Two teams of Greek energy ministry and European Commission Directorate-General for Energy technocrats have reached an impasse in negotiations held to resolve a dispute concerning control of the Crete-Athens grid link, planned as a segment of the wider Greek, Cypriot and Israeli interconnection.
The failure of the two teams to reach an agreement, needed to prevent a looming energy sufficiency threat on Crete as of 2020, will now elevate the negotiations to a higher political level for direct talks between Greece’s energy minister Giorgos Stathakis and European Commissioner for Climate Action and Energy Miguel Arias Canete.
Earlier this week, Canete made clear Greece will not be granted any further deadline extensions beyond December 31, 2019 for diesel-fueled power stations operating on Crete.
Commenting yesterday, Klaus-Dieter Borchardt, Director at the European Commission’s Directorate B on the Internal Energy Market, declared all negotiating efforts at the current level of talks have now been exhausted.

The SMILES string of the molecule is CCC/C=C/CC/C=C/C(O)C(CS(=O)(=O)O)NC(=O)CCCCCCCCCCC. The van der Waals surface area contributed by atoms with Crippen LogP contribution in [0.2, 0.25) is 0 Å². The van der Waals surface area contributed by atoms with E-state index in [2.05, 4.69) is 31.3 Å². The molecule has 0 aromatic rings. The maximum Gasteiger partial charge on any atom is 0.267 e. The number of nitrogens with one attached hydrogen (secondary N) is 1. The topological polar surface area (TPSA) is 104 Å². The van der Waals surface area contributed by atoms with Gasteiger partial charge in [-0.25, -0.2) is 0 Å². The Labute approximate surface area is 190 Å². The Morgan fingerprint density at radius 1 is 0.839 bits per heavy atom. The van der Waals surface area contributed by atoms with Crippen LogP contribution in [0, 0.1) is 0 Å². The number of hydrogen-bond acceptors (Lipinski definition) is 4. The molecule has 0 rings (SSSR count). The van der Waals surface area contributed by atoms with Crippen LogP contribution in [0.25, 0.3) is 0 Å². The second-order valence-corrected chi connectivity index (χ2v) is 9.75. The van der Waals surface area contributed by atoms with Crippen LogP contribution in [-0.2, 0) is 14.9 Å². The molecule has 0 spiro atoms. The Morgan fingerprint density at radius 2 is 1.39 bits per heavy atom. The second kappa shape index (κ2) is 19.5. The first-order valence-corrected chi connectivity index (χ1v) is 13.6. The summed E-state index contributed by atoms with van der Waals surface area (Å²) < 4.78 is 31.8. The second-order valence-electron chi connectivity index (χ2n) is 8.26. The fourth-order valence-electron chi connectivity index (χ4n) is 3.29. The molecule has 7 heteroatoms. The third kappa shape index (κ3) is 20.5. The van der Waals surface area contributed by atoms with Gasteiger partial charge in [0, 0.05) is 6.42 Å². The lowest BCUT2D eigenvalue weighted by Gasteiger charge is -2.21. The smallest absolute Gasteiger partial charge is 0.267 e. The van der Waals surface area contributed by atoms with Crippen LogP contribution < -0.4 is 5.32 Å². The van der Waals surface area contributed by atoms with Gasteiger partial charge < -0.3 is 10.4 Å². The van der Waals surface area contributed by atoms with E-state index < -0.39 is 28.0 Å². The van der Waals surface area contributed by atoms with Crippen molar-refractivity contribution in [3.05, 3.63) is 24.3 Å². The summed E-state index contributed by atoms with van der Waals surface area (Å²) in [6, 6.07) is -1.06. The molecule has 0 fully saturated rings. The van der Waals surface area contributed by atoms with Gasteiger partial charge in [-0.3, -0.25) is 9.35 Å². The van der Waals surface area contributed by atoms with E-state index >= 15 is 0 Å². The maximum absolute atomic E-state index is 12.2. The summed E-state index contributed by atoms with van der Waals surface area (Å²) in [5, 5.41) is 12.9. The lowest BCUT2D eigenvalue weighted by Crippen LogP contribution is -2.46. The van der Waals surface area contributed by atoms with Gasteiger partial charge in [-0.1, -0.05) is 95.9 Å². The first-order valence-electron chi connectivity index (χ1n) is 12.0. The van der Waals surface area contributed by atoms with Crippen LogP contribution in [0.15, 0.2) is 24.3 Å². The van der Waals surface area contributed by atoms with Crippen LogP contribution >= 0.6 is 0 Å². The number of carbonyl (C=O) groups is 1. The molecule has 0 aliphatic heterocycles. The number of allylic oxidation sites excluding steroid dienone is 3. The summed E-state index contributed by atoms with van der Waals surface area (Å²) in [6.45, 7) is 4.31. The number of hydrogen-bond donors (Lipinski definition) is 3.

Greek power grid operator IPTO and Euroasia Interconnector, a consortium of Cypriot interests heading the Greek, Cypriot and Israeli PCI-status interconnection project, have fought for control of the Crete-Athens segment.
The European Commission this week declared that Euroasia Interconnector, the project promoter of the wider Greek, Cypriot and Israeli link, also remains in charge of the Crete-Athens segment. RAE, Greece’s Regulatory Authority for Energy, has placed an SPV named Ariadne, an IPTO subsidiary, at this segment’s helm.